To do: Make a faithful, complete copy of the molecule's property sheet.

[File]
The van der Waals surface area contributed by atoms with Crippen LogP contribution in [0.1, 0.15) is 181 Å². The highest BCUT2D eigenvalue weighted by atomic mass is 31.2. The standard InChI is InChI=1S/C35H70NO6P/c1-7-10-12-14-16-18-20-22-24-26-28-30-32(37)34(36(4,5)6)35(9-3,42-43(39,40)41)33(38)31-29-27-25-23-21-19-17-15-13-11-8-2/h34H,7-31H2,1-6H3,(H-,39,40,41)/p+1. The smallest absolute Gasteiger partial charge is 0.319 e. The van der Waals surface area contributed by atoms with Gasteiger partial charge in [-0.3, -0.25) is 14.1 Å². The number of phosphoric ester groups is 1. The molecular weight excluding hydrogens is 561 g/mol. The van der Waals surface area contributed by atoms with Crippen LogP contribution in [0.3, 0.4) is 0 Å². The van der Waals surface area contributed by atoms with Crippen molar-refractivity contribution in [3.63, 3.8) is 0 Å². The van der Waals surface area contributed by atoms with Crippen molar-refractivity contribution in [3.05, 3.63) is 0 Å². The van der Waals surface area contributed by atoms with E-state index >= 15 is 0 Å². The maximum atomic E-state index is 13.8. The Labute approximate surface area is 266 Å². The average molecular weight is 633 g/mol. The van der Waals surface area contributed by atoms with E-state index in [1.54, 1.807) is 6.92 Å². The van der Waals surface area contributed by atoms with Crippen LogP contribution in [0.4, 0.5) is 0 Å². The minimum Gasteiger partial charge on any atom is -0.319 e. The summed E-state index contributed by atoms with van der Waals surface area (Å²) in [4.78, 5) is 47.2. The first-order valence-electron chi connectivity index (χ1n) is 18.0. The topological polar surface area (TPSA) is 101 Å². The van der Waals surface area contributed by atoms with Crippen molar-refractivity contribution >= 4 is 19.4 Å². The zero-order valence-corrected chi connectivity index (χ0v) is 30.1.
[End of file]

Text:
The van der Waals surface area contributed by atoms with Crippen LogP contribution in [0.1, 0.15) is 181 Å². The highest BCUT2D eigenvalue weighted by atomic mass is 31.2. The standard InChI is InChI=1S/C35H70NO6P/c1-7-10-12-14-16-18-20-22-24-26-28-30-32(37)34(36(4,5)6)35(9-3,42-43(39,40)41)33(38)31-29-27-25-23-21-19-17-15-13-11-8-2/h34H,7-31H2,1-6H3,(H-,39,40,41)/p+1. The smallest absolute Gasteiger partial charge is 0.319 e. The van der Waals surface area contributed by atoms with Gasteiger partial charge in [-0.3, -0.25) is 14.1 Å². The number of phosphoric ester groups is 1. The molecular weight excluding hydrogens is 561 g/mol. The van der Waals surface area contributed by atoms with Crippen LogP contribution in [0.3, 0.4) is 0 Å². The van der Waals surface area contributed by atoms with Crippen molar-refractivity contribution in [3.63, 3.8) is 0 Å². The van der Waals surface area contributed by atoms with Crippen molar-refractivity contribution in [3.05, 3.63) is 0 Å². The van der Waals surface area contributed by atoms with E-state index >= 15 is 0 Å². The maximum atomic E-state index is 13.8. The Labute approximate surface area is 266 Å². The average molecular weight is 633 g/mol. The van der Waals surface area contributed by atoms with E-state index in [1.54, 1.807) is 6.92 Å². The van der Waals surface area contributed by atoms with Crippen LogP contribution in [0.4, 0.5) is 0 Å². The minimum Gasteiger partial charge on any atom is -0.319 e. The summed E-state index contributed by atoms with van der Waals surface area (Å²) in [4.78, 5) is 47.2. The first-order valence-electron chi connectivity index (χ1n) is 18.0. The topological polar surface area (TPSA) is 101 Å². The van der Waals surface area contributed by atoms with Crippen molar-refractivity contribution >= 4 is 19.4 Å². The zero-order valence-corrected chi connectivity index (χ0v) is 30.1.